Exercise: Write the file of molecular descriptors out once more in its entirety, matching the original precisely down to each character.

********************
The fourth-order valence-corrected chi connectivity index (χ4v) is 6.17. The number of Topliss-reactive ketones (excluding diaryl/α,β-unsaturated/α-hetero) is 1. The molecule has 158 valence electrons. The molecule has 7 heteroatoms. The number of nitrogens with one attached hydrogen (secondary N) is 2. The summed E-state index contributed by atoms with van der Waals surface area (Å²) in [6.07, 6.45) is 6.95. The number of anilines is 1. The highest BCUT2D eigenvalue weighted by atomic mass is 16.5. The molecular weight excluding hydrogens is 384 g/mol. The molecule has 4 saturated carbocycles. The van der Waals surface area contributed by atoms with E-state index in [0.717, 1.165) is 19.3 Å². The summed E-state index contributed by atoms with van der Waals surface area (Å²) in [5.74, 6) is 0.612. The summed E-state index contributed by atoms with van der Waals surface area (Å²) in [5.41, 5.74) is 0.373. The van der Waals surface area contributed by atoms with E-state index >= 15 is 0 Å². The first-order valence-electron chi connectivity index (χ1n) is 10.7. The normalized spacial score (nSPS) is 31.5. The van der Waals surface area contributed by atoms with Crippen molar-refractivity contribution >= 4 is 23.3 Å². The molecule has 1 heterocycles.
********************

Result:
The fourth-order valence-corrected chi connectivity index (χ4v) is 6.17. The number of Topliss-reactive ketones (excluding diaryl/α,β-unsaturated/α-hetero) is 1. The molecule has 158 valence electrons. The molecule has 7 heteroatoms. The number of nitrogens with one attached hydrogen (secondary N) is 2. The summed E-state index contributed by atoms with van der Waals surface area (Å²) in [6.07, 6.45) is 6.95. The number of anilines is 1. The highest BCUT2D eigenvalue weighted by atomic mass is 16.5. The molecular weight excluding hydrogens is 384 g/mol. The molecule has 4 saturated carbocycles. The van der Waals surface area contributed by atoms with E-state index in [0.717, 1.165) is 19.3 Å². The summed E-state index contributed by atoms with van der Waals surface area (Å²) in [5.74, 6) is 0.612. The summed E-state index contributed by atoms with van der Waals surface area (Å²) in [5.41, 5.74) is 0.373. The van der Waals surface area contributed by atoms with E-state index >= 15 is 0 Å². The first-order valence-electron chi connectivity index (χ1n) is 10.7. The normalized spacial score (nSPS) is 31.5. The van der Waals surface area contributed by atoms with Crippen molar-refractivity contribution >= 4 is 23.3 Å². The molecule has 1 heterocycles.